Sailing and Boating in Canada
Information on the rules on boat licences and sailing competency requirements, the sea safety recommendations and more, with details of how to buy or import a boat...
Find below information on who to call in the case of an emergency at sea, how to contact the boating authorities, the safety guidelines to follow, how to licence or register a boat, proof of competency requirements, how to buy or import a boat and what to do when arriving in Canada by recreational boat.
The Canadian Coast Guard provides emergency and search and rescue service to the waters off the coast of Canada. There are three Canadian Joint Rescue Co-ordination centres (JRCCs) located in Victoria, Trenton and Halifax.
- JRCC Victoria
Joint Rescue Co-Ordination Centre Victoria (JRCC Victoria)
24-hour emergency number Tel: 1 800 567 5111 (toll-free within region) / 250 363 2333
Fax: 250 363 2944
- JRCC Trenton
24-hour emergency number Tel: 1 800 267 7270 (toll-free within Canada) / 613 965 3870
Fax: 613 965 7190
- JRCC Halifax
24-hour emergency number Tel: 1 800 565 1582 (toll-free within region) / 902 427 8200
Fax: 902 427 2114
- Transport Canada's Office of Boating Safety provides information on how to deal with boating emergencies: Click here
Transport Canada's Office of Boating Safety administers programmes to reduce safety risks and environmental impacts of boating.
- Transport Canada
At: 330 Sparks Street, Ottawa, ON, K1A 0N5
Tel: 613 990 2309 / Toll free 1 866 995 9737
Fax: 613 954 4731
Transport Canada provides a Safe Boating Guide outlining regulations and safety and emergency information for Canadian boaters.
- To download the guide: Click here (PDF)
The Canadian Coast Guard, the Royal Canadian Mounted Police, and municipal police have authority to enforce boating laws.
Transport Canada's Office of Boating Safety provides safety information for recreational boaters, including:
- Required safety equipment for pleasure crafts: Click here
- Key safety information: Click here
- Tips on safe operation of boats: Click here
Pleasure craft (for example motor boats, jet skis and sailboats with motors), used in the waters off Canada must be licensed OR registered.
A pleasure craft is a vessel that:
- Is used for recreation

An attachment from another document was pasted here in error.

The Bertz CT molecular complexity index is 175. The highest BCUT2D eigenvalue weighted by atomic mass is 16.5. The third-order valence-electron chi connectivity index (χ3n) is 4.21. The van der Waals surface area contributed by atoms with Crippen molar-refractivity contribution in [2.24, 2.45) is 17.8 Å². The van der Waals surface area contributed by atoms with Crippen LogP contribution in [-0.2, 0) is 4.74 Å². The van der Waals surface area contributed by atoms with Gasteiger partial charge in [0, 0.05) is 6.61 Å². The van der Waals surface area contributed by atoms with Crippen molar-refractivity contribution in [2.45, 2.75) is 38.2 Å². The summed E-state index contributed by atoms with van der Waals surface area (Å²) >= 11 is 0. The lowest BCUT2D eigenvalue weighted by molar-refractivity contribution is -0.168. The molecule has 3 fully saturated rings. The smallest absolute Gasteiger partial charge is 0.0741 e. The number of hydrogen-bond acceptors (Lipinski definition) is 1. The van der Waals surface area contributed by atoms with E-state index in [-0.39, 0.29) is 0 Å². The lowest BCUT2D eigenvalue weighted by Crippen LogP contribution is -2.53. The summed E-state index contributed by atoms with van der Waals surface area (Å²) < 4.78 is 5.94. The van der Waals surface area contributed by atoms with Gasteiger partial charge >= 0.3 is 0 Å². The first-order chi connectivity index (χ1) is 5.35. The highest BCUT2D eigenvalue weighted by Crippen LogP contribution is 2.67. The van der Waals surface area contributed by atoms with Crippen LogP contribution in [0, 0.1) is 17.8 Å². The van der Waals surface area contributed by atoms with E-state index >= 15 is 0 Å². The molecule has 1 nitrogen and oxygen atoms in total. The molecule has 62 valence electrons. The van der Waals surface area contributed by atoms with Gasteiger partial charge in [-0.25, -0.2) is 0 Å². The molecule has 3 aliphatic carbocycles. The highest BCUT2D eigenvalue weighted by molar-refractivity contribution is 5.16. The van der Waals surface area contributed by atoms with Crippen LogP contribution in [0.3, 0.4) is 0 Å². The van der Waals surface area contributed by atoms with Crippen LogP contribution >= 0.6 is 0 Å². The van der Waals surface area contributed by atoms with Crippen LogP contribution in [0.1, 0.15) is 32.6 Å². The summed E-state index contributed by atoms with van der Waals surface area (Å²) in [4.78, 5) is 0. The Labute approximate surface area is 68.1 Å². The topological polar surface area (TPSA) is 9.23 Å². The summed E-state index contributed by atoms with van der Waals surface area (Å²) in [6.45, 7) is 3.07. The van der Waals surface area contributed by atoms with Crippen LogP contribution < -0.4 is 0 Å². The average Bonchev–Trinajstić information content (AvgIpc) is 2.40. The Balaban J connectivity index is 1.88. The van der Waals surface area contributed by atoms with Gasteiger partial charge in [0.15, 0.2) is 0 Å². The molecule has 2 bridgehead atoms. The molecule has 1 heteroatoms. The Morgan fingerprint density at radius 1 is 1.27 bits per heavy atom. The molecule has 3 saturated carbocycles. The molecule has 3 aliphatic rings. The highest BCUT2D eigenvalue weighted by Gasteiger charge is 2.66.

- Does not carry paying passengers
- Has a motor of 10 horsepower (7.5 kilowatts) or more
Pleasure craft licences are free and are obtained by applying to the Pleasure Craft Licensing Centre. Licences are issued by Transport Canada. The licence number must be painted on the bow of the vessel and a copy of the licence must be carried in the vessel at all times.
Detailed information on applying for a Pleasure Craft Licence is available from Transport Canada.
- Boating Safety InfoLine Tel: 1 800 267 6687
Registration is a title system for ownership of vessels.
- Vessels other than a pleasure craft must be registered
- Owners of a pleasure craft may register their vessels on a voluntary basis
- If a boat is registered, a Pleasure Craft Licence is not required
- Detailed information on registering a vessel is available from Transport Canada: Click here
All operators of a pleasure craft must carry proof of competency on board. Proof of competency indicates the boater has a basic level of boating safety knowledge required for safe recreational boating.
Proof of competency can be any of the following:
- A Pleasure Craft Operator Card, the most common proof, obtained after passing an accredited boating safety test
- Proof of having passed a boating safety course in Canada before 1 April, 1999
- A specified marine certificate. This can be any of the certificated listed on the Transport Canada website: Click here
- A rental-boat safety checklist - only valid for the rental period)
- For foreign visitors, an operator card or equivalent which meets the requirements of their own state or country.
- For further information for foreign visitors: Click here
Transport Canada's Office of Boating Safety provides information on buying a boat.
New boats must have:
- A Hull Serial Number (HIN)
- A Transport Canada compliance note, certifying that the boat meets construction standards
- For more information from Transport Canada: Click here
Canadian citizens importing a boat from another country into Canada must declare the boat to the Canada Border Services Agency when entering the country and pay all applicable duty and taxes.
Visitors and temporary residents may temporarily import private boats for personal use.
- For further information on importing a boat: Click here
Recreational boats arriving in Canada from another country must follow certain procedures to comply with Canadian law.
The master of a recreational boat is the person responsible for the vessel, its passengers, and its cargo. When arriving in Canada from another country, the master is required to go to a designated telephone reporting marine site and call the telephone reporting centre
- To find designated telephone reporting marine sites, Tel: 1 888 226 7277
The master must provide specific information about the passengers and cargo and no one except the master may leave the boat until the Canada Border Services Agency gives authorisation.
- Detailed information on procedures to follow when arriving in Canada via recreational boat can be found on the Canada Border Services Agency website